Sunday, March 11, 2018

God sends those quail...

This morning as I was getting ready for church, I was thinking over situations in my life and those of my loved ones for which I am praying. I then thought about how the Lord had provided truly HUGE answers to prayer and how in the midst of those particular needs I had felt despaired, desperately needy, and frantic. In the midst of the storms, I cried, prayed, struggled with acceptance of non-instant gratification and the possibility that the answer would not be what I desired and vowing, with tears, to trust Him anyway. Standing now where I'm looking backward at those needs and how the Lord has answered prayer, I can just mouth a  big breathy, blown-away "WOW!" I want to bottle this. I want to carve it into my very skin and bones so that I don't ever forget that God answers prayer. I want to remember this so that the next time "troubles come in armies" that I will *not* freak out. That I will *not* try to rely on my self. Funny thing about us humans, though, we do forget and the next struggle that comes, we start whining and worrying. In Psalm 77:11-12 David says, "I will remember the deeds of the Lord; yes, I will remember your miracles of long ago. I will consider all your works and meditate on all your mighty deeds.”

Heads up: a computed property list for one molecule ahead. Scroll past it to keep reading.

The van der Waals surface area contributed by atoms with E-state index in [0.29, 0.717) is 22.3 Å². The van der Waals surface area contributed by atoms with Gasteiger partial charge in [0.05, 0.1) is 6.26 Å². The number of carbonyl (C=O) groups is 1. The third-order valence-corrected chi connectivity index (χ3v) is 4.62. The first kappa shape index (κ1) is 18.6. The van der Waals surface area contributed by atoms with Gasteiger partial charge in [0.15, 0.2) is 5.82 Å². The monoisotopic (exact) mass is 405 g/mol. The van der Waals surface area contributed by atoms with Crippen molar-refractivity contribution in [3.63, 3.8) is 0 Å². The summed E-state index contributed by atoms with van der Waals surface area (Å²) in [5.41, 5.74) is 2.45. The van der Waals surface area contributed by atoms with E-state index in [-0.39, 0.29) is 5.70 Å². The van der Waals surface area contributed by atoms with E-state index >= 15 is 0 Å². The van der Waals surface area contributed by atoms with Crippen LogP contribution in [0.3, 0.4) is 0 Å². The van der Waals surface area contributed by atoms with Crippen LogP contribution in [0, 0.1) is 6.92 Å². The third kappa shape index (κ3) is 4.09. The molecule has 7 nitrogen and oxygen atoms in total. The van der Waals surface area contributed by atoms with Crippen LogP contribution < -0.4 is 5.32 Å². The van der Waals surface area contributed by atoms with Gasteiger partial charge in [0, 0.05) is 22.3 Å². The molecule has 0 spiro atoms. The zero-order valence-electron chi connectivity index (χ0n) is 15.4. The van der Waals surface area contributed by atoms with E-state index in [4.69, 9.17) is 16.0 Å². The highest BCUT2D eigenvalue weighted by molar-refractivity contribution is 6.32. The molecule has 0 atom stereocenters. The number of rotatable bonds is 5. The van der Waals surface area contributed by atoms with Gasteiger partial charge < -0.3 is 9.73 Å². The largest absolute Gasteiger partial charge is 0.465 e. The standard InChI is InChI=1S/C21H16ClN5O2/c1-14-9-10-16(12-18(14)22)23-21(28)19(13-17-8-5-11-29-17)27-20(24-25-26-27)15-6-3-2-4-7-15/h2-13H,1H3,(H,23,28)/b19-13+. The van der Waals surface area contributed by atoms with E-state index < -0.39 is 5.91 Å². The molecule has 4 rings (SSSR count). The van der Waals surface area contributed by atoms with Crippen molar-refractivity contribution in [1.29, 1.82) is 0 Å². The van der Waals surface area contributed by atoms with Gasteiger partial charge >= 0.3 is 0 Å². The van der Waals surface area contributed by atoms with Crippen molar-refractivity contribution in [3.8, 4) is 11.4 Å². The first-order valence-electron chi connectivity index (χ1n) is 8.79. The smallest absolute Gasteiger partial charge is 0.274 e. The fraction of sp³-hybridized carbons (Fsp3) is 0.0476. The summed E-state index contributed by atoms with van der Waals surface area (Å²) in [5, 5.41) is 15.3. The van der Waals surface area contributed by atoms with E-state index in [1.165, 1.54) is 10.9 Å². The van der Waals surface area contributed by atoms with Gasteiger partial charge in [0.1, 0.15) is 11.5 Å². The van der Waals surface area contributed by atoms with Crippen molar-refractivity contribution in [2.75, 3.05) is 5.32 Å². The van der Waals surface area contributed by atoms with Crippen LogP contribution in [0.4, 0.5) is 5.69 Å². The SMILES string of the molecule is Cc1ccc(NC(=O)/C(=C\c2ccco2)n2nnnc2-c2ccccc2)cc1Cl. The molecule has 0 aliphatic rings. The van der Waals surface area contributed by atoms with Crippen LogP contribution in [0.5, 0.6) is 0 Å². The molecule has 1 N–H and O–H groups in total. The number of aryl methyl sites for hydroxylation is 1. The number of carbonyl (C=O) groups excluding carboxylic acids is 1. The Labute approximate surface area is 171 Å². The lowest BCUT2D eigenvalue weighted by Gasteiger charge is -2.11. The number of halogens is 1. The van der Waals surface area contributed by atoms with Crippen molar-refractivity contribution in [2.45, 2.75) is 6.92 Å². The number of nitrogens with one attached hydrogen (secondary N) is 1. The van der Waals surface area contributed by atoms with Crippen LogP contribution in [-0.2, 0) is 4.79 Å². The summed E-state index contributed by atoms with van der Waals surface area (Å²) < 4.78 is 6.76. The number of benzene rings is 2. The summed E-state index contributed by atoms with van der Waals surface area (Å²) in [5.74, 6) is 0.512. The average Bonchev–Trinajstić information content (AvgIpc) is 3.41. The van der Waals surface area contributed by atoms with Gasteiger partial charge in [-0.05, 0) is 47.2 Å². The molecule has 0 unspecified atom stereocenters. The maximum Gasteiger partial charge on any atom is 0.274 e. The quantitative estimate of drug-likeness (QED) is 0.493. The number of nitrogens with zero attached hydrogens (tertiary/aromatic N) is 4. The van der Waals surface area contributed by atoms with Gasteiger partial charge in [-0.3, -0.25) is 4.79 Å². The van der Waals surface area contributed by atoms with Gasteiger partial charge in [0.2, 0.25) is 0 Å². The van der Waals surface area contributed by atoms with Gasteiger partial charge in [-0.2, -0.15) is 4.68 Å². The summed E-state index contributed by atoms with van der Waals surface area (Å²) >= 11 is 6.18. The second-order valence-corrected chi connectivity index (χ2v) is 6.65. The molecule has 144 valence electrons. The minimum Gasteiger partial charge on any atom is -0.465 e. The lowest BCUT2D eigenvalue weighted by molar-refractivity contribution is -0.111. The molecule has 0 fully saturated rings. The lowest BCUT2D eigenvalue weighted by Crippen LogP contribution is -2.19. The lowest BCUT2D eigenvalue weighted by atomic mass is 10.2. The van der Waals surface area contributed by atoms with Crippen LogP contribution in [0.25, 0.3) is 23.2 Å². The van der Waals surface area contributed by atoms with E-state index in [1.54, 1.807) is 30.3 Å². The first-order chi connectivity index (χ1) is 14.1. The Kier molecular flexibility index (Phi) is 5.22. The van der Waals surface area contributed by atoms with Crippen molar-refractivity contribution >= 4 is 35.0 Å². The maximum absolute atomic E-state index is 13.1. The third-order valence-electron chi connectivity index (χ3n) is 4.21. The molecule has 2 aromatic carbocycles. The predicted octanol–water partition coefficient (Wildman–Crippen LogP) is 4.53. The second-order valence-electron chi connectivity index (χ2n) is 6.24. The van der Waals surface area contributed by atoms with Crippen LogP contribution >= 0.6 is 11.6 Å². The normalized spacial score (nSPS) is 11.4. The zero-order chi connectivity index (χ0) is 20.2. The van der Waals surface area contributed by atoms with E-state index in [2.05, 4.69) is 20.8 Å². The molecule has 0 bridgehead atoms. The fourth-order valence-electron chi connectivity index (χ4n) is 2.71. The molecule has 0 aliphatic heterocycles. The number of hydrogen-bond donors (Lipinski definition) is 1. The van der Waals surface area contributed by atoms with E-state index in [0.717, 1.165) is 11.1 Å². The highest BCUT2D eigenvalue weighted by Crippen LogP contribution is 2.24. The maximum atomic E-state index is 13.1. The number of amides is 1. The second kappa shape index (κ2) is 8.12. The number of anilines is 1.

The 77s song, "God Sends Quail,"
You fail
You try half-hearted and fail
One foot drags behind you
One foot tripping in front of you
You fail
You spit out manna, God sends quails

That's how the Israelites were. God delivers them mightily.  Get a little further down the road.  Wail and moan about the first "problem" they confront. Forget about the God who just set your free. Wait! He hears your whining and answers again.  What? Something else upsets you? Wail, whine, throw in some disobedience...and forget your gratitude.  God sends quail.  That's right, God sends quail. So, why, why, why don't we remember and trust?

When I went to church today, my pastor was preaching on Exodus 17 and the church's need to be a praying church. He asked, "Will we look to God or look to ourselves?" which is exactly what I had been pondering this morning. Reading the passage about the battle with the Amalekites and how when Moses' arms were lifted upward in supplication that the Israelites prevailed, so Aaron and Hur came alongside him to keep his arms lifted. The Lord was with them, they won. My eyes zoomed in on verse 14a, "Write this on a scroll as something to be remembered and make sure that Joshua hears it."  AND there it was, summing up what was on my mind this morning.  Baby, write this down!  Not only do I need to commit to memory what the Lord has done, but I need to share it with my prayer partners.